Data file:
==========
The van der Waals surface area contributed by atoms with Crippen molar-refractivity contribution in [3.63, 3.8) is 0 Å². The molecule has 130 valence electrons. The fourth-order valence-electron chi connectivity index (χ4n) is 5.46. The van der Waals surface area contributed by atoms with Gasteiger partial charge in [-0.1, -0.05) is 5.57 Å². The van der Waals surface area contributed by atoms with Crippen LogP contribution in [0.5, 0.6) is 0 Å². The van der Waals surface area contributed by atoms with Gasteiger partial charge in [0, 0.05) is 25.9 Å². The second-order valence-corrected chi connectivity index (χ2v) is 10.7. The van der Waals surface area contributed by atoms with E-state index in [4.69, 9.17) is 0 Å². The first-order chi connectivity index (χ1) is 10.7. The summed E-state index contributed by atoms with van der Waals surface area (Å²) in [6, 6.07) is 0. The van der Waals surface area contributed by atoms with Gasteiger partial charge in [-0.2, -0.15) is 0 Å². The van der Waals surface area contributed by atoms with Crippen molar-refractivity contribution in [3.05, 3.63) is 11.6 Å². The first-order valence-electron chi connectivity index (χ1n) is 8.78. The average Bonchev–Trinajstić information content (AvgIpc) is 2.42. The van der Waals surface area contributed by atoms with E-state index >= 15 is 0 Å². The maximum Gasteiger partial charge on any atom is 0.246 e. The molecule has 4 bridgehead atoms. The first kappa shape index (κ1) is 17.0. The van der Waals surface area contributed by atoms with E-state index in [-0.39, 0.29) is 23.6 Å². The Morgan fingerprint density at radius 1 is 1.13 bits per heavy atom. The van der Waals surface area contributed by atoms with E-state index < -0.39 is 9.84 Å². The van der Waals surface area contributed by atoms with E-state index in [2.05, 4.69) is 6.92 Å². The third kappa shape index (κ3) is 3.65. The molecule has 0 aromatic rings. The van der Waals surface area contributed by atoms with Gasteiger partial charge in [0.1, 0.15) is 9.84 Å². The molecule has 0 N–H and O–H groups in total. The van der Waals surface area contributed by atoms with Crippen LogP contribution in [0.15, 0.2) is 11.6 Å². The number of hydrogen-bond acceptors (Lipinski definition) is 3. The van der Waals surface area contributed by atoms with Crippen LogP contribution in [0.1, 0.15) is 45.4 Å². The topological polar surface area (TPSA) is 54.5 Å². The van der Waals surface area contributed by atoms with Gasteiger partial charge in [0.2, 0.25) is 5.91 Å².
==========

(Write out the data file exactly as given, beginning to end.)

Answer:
The van der Waals surface area contributed by atoms with Crippen molar-refractivity contribution in [3.63, 3.8) is 0 Å². The molecule has 130 valence electrons. The fourth-order valence-electron chi connectivity index (χ4n) is 5.46. The van der Waals surface area contributed by atoms with Gasteiger partial charge in [-0.1, -0.05) is 5.57 Å². The van der Waals surface area contributed by atoms with Crippen LogP contribution in [0.5, 0.6) is 0 Å². The van der Waals surface area contributed by atoms with Gasteiger partial charge in [0, 0.05) is 25.9 Å². The second-order valence-corrected chi connectivity index (χ2v) is 10.7. The van der Waals surface area contributed by atoms with E-state index in [4.69, 9.17) is 0 Å². The first-order chi connectivity index (χ1) is 10.7. The summed E-state index contributed by atoms with van der Waals surface area (Å²) in [6, 6.07) is 0. The van der Waals surface area contributed by atoms with Gasteiger partial charge in [-0.2, -0.15) is 0 Å². The van der Waals surface area contributed by atoms with Crippen molar-refractivity contribution in [3.05, 3.63) is 11.6 Å². The first-order valence-electron chi connectivity index (χ1n) is 8.78. The average Bonchev–Trinajstić information content (AvgIpc) is 2.42. The van der Waals surface area contributed by atoms with E-state index >= 15 is 0 Å². The maximum Gasteiger partial charge on any atom is 0.246 e. The molecule has 4 bridgehead atoms. The first kappa shape index (κ1) is 17.0. The van der Waals surface area contributed by atoms with E-state index in [-0.39, 0.29) is 23.6 Å². The Morgan fingerprint density at radius 1 is 1.13 bits per heavy atom. The van der Waals surface area contributed by atoms with E-state index < -0.39 is 9.84 Å². The van der Waals surface area contributed by atoms with E-state index in [2.05, 4.69) is 6.92 Å². The third kappa shape index (κ3) is 3.65. The molecule has 0 aromatic rings. The van der Waals surface area contributed by atoms with Gasteiger partial charge in [0.1, 0.15) is 9.84 Å². The molecule has 0 N–H and O–H groups in total. The van der Waals surface area contributed by atoms with Crippen LogP contribution in [0.15, 0.2) is 11.6 Å². The number of hydrogen-bond acceptors (Lipinski definition) is 3. The van der Waals surface area contributed by atoms with Crippen LogP contribution in [0.1, 0.15) is 45.4 Å². The topological polar surface area (TPSA) is 54.5 Å². The van der Waals surface area contributed by atoms with Gasteiger partial charge in [0.2, 0.25) is 5.91 Å².